This week the Swiss private bank, which specialises in the field of wealth management for both private and institutional clients, released its annual results for 2022.
Union Bancaire Privée's net profit reached SFr210.4 million ($228 million) in 2022, up 4.5 per cent from SFr201.2 million a year earlier.
According to the Geneva-based bank, the sharp correction in financial markets in 2022, as well as negative exchange rate effects due to the strength of the Swiss franc against the euro and the pound, resulted in assets under management at UBP amounting to SFr140.4 billion at the end of December 2022, down 12.5 per cent from 2021.
Net new money was positive at SFr 0.9 billion, due in particular by the integration of Danske Bank International and inflows from private clients, which offset the fund outflows mainly from institutional investors, the bank continued in a statement.
Revenues came to SFr1.213 billion in 2022, rising by 7 per cent year-on-year, boosted primarily by an increase in the net interest margin following the recent rate hikes, UBP said.
Profits on forex trading were also strong, rising by SFr16.0 million. This helped compensate for the decline in fees and commissions of 6.2 per cent due to slower brokerage activities for private clients, the firm added.
Operating expenses totalled SFr826.6 million at the end of the year compared with SFr754.5 million in 2021, up 9.6 per cent. This increase is the result of the exceptional costs related to the acquisitions of Millennium BCP in November 2021 and Danske Bank International in January 2022 along with substantial investments made in recruiting new teams in UBP’s priority markets, namely Eastern Europe, the Middle East and Asia.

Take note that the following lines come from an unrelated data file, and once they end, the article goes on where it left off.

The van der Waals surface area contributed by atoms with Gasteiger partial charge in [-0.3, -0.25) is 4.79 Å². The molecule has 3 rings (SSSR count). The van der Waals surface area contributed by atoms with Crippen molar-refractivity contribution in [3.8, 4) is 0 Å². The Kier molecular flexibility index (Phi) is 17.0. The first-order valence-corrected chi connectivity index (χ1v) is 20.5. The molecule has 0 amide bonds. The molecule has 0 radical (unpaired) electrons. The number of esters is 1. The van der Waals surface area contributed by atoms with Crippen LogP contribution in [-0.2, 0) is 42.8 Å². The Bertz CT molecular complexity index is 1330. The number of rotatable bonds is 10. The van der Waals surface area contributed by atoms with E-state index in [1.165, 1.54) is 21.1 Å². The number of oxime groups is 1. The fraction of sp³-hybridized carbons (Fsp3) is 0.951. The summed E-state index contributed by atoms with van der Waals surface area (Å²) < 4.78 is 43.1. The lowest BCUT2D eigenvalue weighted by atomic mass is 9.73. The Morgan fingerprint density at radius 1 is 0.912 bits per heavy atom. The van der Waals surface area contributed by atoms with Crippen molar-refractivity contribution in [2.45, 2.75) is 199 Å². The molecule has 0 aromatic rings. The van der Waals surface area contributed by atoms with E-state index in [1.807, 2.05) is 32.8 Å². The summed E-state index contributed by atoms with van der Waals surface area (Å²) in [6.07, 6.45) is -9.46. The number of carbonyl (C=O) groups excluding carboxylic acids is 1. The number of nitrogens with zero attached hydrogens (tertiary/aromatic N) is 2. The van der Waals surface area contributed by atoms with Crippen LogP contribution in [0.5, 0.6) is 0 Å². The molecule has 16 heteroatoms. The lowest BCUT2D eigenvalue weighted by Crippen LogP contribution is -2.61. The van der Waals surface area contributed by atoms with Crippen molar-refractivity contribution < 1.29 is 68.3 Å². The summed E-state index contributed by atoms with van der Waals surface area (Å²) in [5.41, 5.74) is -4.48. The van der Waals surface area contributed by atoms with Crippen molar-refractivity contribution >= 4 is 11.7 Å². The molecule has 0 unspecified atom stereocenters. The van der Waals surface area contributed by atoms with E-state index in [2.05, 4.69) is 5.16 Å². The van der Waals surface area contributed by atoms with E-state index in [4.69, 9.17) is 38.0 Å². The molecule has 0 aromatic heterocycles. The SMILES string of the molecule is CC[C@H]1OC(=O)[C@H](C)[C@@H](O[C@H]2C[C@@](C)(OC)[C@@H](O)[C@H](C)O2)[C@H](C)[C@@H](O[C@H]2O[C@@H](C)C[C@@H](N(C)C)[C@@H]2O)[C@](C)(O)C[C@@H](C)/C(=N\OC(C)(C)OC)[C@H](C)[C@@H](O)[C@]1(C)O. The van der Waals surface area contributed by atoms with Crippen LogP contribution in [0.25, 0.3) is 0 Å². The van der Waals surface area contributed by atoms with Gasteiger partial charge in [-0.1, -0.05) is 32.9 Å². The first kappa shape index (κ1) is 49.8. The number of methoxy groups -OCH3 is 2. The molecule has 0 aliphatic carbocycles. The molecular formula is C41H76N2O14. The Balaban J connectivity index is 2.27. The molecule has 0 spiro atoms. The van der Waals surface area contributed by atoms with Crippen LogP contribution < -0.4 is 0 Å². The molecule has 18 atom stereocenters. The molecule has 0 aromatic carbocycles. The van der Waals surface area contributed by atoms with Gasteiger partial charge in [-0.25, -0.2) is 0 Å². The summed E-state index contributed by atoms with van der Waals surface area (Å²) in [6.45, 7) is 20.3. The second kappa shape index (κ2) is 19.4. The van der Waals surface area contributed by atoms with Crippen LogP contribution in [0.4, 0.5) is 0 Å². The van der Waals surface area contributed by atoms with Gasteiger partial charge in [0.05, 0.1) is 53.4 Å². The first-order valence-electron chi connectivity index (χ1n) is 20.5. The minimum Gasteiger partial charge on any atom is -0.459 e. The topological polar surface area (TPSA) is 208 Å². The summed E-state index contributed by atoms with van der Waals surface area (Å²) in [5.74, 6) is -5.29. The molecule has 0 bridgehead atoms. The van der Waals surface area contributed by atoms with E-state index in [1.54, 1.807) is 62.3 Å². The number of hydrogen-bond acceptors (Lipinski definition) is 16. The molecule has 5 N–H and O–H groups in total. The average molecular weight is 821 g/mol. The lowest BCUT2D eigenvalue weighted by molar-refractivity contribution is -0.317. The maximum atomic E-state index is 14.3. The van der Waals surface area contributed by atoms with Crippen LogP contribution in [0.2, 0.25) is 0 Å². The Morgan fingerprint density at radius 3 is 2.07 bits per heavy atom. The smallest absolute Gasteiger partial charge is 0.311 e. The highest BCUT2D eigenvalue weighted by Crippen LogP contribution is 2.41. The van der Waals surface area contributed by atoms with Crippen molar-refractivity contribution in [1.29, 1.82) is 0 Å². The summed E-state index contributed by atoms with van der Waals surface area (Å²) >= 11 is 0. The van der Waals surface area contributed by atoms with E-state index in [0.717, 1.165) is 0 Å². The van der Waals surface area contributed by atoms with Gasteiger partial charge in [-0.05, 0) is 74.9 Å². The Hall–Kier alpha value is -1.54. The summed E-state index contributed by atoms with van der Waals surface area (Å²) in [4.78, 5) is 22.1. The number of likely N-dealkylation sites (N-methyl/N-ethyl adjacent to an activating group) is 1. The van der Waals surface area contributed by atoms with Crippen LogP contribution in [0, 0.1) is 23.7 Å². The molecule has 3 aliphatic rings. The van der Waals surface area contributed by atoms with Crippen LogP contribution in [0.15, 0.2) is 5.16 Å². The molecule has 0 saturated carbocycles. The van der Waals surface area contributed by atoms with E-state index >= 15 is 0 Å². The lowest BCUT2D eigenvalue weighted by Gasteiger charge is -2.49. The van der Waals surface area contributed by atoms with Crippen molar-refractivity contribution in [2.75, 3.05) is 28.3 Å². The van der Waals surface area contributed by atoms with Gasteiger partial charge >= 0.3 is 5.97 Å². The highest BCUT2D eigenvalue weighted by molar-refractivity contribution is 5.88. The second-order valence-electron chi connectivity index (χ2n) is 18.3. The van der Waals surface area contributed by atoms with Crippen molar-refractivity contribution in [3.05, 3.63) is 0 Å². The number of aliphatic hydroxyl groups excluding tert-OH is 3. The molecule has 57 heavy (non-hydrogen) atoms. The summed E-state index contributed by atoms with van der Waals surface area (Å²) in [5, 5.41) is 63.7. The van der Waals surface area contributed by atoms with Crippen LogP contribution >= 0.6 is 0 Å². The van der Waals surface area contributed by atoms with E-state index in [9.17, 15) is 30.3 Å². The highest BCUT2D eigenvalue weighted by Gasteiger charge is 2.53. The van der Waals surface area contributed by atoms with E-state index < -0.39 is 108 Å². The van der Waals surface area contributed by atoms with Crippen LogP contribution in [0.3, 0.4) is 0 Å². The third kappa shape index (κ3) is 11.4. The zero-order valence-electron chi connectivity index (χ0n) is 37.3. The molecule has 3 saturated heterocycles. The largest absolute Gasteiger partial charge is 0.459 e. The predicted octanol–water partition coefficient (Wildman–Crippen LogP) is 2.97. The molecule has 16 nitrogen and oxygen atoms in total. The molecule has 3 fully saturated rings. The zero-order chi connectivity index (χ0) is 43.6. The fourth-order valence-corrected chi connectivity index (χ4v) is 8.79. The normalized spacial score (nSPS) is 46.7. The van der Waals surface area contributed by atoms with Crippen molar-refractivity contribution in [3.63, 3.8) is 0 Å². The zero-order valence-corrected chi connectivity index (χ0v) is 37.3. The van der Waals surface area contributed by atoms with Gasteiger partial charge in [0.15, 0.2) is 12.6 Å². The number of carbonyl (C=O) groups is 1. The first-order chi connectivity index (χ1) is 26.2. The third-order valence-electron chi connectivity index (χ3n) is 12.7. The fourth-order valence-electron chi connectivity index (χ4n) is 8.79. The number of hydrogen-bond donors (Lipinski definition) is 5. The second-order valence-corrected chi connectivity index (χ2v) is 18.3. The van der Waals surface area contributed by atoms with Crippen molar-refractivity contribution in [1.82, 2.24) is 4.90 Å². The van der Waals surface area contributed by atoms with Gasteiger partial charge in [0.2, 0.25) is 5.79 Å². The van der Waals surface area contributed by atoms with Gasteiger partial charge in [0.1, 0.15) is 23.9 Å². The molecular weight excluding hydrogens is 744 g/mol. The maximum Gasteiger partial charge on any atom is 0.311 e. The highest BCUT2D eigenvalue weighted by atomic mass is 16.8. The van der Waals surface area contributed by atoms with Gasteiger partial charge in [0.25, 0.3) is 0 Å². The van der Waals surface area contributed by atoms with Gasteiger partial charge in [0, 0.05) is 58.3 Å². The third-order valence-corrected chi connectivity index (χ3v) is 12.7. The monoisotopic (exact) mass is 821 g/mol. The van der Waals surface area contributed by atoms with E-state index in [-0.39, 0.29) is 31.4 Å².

The bank’s cost/income ratio consequently stands at 68.1 per cent, compared with 66.5 per cent for 2021.
In addition, UBP said it recorded an extraordinary income of SFr29.3 million from the sale of a minority participation. This one-off gain was fully offset by a strengthening of the general banking reserves, value adjustment and depreciations, and additional provisions.
“These results demonstrate that our foundations are strong,” UBP’s chief executive Guy de Picciotto said.
“We must be prepared for another unpredictable year although the current headwinds can be considered more cyclical than structural. We are focused both on risk management and on adapting our range of investment solutions to take advantage of the new market regime,” he continued.